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жуйк, посоветуй системку на хадупе (или самостоятельную), которая позволяет делать SQL-подобные запросы по неструктурированным данным (хранятся сейчас в JSON'е, перегнать в любой другой формат не проблема). В принципе, подойдут и запросы по типу монговских, но SQL предпочтительнее в данном случае. Сами запросы должны поддерживать фильтрацию, группировку, сортировку и стандартный набор аггрегирующих функций

Here are the recommended specifications for DataNode/TaskTrackers in a balanced Hadoop cluster:
12-24 1-4TB hard disks in a JBOD (Just a Bunch Of Disks) configuration
2 quad-/hex-/octo-core CPUs, running at least 2-2.5GHz
64-512GB of RAM
Bonded Gigabit Ethernet or 10Gigabit Ethernet (the more storage density, the higher the network throughput needed)
коммодити хардваре яебал

Cloudera introduced CDH 4* and Hortonworks introduced HDP 1*, both timed for the recent Hadoop Summit.
CDH 4 is based mainly on Hadoop 2.0, which Cloudera says it has tested extensively.
HDP 1 is based on Hadoop 1.0, on the theory that nobody has properly tested Hadoop 2.0, which is still characterized as “alpha”.
CDH 4 boasts sub-second NameNode failover.
Hortonworks is partnering with third parties such as VMware to address the high-availability problems caused by failover potentially taking several minutes.
Hadoop 2.0 and CDH 4 also incorporate improvements to NameNode scalability, HDFS (Hadoop Distributed File System) performance, HBase performance, and HBase functionality.
As does CDH 4, HDW 1 includes HCatalog, an extension of Hive technology that serves as a more general metadata store.
Hortonworks thinks HCatalog is a big deal in improving Hadoop data management and connectivity, and already has a Talend partnership based on HCatalog. Cloudera is less sure, especially in HCatalog’s current form.
HDP 1 includes Ambari, an Apache open source competitor to Cloudera Manager (the closed-source part of Cloudera Enterprise). Hortonworks concedes a functionality gap between Ambari and Cloudera Manager, but perhaps a smaller one than Cloudera sees.
Hortonworks thinks Ambari being open source means better integration with other management platforms. Cloudera touts the integration features and integrations of Cloudera Manager 4.
Nobody seems confident that MapReduce 2 is ready for prime time. While it’s in CDH 4, so is MapReduce 1.

*”CDH” stands, due to some trademarking weirdness, for “Cloudera’s Distribution including Apache Hadoop”. “HDP” stands for “Hortonworks Data Platform”.

Кто же знал что hadoop после вызоыва Combine полагает, что я отдам результаты в отсортированном порядке... 3 часа не мог понять почему после Combine мой фиктивный ключ, который должен всегда обрабатываться перед основными записями не обрабатывался...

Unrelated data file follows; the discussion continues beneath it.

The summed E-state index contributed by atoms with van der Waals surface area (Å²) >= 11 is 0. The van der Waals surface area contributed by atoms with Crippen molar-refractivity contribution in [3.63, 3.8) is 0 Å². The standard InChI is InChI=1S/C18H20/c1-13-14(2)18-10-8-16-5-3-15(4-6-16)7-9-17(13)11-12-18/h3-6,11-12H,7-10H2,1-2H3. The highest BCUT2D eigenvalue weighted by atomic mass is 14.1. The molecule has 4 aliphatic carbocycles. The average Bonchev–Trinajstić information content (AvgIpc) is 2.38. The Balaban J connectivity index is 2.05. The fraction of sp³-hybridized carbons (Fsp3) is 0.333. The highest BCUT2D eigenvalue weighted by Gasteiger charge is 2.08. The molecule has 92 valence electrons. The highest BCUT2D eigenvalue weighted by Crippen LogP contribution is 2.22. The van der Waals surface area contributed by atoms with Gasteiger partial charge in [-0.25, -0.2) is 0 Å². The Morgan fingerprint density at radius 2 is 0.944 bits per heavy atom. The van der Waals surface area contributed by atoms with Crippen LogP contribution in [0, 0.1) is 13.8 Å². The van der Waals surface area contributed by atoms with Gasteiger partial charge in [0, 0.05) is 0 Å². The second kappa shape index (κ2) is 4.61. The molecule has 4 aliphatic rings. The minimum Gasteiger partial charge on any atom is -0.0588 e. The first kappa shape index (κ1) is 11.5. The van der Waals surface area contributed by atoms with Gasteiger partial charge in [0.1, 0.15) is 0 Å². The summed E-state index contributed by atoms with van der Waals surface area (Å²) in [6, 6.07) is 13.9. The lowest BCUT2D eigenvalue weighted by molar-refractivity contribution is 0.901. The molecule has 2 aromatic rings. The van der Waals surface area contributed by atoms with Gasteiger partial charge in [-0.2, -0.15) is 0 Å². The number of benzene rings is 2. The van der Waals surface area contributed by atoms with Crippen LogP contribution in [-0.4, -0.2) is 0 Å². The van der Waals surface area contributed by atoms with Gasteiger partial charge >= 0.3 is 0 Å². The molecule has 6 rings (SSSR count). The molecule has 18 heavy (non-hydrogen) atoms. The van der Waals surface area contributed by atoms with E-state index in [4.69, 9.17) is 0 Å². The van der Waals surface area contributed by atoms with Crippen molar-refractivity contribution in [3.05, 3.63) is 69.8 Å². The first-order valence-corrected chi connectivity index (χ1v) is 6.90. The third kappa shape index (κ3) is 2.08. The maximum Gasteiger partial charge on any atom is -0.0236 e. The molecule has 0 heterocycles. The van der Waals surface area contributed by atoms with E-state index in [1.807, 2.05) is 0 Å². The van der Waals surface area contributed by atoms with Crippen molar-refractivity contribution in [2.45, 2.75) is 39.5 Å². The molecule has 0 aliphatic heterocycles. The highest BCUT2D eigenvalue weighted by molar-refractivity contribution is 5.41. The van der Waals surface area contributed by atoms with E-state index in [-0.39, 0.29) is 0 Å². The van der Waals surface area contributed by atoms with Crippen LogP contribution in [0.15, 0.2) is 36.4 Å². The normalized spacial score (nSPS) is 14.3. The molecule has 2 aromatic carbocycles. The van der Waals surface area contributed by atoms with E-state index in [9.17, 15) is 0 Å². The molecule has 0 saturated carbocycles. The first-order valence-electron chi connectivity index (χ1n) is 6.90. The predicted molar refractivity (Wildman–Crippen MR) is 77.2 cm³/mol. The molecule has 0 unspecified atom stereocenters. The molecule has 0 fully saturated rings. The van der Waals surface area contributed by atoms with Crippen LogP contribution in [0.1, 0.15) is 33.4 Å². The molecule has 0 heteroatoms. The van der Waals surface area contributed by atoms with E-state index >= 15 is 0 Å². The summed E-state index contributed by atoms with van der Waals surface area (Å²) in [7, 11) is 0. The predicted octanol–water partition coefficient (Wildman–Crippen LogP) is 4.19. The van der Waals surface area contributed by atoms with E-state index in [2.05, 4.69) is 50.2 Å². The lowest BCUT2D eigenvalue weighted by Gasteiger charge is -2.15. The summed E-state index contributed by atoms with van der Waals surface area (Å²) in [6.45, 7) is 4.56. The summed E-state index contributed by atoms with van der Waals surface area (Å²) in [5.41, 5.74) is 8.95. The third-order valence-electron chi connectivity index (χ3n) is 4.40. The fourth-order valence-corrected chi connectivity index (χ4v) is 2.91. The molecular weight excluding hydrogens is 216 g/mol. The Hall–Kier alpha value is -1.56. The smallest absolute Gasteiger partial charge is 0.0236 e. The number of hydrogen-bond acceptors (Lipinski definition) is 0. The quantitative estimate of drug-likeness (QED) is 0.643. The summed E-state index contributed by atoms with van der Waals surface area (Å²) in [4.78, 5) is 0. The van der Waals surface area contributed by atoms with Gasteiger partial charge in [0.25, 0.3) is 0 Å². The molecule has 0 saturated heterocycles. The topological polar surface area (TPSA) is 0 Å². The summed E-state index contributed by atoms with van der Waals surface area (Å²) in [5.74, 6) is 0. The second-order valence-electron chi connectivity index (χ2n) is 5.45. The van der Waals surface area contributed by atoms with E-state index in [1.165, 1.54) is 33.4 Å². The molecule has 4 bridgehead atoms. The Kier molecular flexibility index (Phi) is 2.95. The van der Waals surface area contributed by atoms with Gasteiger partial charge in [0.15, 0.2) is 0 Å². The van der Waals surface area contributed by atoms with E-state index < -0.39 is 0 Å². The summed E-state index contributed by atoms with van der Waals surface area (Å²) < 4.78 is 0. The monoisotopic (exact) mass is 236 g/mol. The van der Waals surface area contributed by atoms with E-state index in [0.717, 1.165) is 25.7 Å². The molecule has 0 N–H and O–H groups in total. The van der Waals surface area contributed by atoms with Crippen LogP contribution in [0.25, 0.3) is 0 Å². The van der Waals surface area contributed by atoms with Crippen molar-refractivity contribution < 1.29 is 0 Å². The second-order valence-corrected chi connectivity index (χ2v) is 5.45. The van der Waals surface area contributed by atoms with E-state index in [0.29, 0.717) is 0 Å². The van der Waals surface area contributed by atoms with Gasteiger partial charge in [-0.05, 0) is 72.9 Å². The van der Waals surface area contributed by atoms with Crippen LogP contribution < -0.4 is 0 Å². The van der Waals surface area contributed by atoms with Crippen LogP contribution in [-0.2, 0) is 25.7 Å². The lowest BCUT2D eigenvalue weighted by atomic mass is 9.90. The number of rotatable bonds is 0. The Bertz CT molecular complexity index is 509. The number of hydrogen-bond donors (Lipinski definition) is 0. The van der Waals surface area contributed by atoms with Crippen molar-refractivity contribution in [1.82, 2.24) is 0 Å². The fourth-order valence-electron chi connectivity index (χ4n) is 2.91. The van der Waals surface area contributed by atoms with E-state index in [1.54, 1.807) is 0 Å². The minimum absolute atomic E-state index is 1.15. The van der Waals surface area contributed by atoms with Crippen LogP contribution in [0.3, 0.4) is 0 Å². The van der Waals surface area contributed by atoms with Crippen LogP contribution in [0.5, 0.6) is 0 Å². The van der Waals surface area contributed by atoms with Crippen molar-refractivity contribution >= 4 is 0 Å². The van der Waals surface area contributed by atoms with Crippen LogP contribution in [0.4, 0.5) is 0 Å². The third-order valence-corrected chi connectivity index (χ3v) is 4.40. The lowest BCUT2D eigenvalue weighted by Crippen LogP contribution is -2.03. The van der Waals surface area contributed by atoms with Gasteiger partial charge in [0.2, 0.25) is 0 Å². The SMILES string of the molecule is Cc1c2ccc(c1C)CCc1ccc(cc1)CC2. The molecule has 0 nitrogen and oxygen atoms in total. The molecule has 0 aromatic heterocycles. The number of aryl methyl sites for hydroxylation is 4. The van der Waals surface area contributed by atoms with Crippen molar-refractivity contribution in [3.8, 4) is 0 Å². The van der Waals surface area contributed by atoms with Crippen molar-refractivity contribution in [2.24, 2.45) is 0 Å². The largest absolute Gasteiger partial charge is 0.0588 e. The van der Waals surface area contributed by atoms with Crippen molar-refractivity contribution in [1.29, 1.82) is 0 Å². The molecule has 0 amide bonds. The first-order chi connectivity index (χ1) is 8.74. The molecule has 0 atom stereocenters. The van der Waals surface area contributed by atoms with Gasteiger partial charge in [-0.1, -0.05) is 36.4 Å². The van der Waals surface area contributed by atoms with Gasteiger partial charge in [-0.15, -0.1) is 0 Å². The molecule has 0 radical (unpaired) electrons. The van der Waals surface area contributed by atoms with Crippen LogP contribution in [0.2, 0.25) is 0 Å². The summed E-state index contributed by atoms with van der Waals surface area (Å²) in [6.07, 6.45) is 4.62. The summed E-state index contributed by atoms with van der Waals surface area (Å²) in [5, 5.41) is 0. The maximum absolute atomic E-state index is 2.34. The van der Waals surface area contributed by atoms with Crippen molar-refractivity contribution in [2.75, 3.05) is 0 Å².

мир программирования на java — это какая-то тоталитарная секта. сплошной заговор против человечества. запускаю хадуп на амазоне и смотрю в логах этого хадупа на эксепшены, которые его убивают прямо на старте. потому что в конфигах что-то не то. а потом сижу и вычисляю, в каком именно конфиге и что не так. почему в лог человеческим языком не написать, что такой-то параметр в таком-то файле надо подкрутить? вместо этого мне под нос суют стектрейс. и это у них в жаве мейнстрим такой.

Let's delve into the subject of graph data in more detail. Recently there was a paper by Rohloff et. al. <> that showed how to store graph data (represented in vertex-edge-vertex "triple" format) in Hadoop, and perform sub-graph pattern matching in a scalable fashion over this graph of data. The particular focus of the paper is on Semantic Web graphs (where the data is stored in RDF and the queries are performed in SPARQL), but the techniques presented in the paper are generalizable to other types of graphs. This paper and resulting system (called SHARD) has received significant publicity, including a presentation at HadoopWorld 2010, a presentation at DIDC 2011, and a feature on Cloudera's Website <>. In fact, it is a very nice technique. It leverages Hadoop to scale sub-graph pattern matching (something that has historically be difficult to do); and by aggregating all outgoing edges for a given vertex into the same key-value pair in Hadoop, it even scales queries in a way that is 2-3 times more efficient than the naive way to use Hadoop for the same task.

The only problem is that, as shown by an upcoming VLDB paper that we're releasing today <>, this technique is an astonishing factor of 1340 times less efficient than an alternative technique for processing sub-graph pattern matching queries within a Hadoop-based system that we introduce in our paper.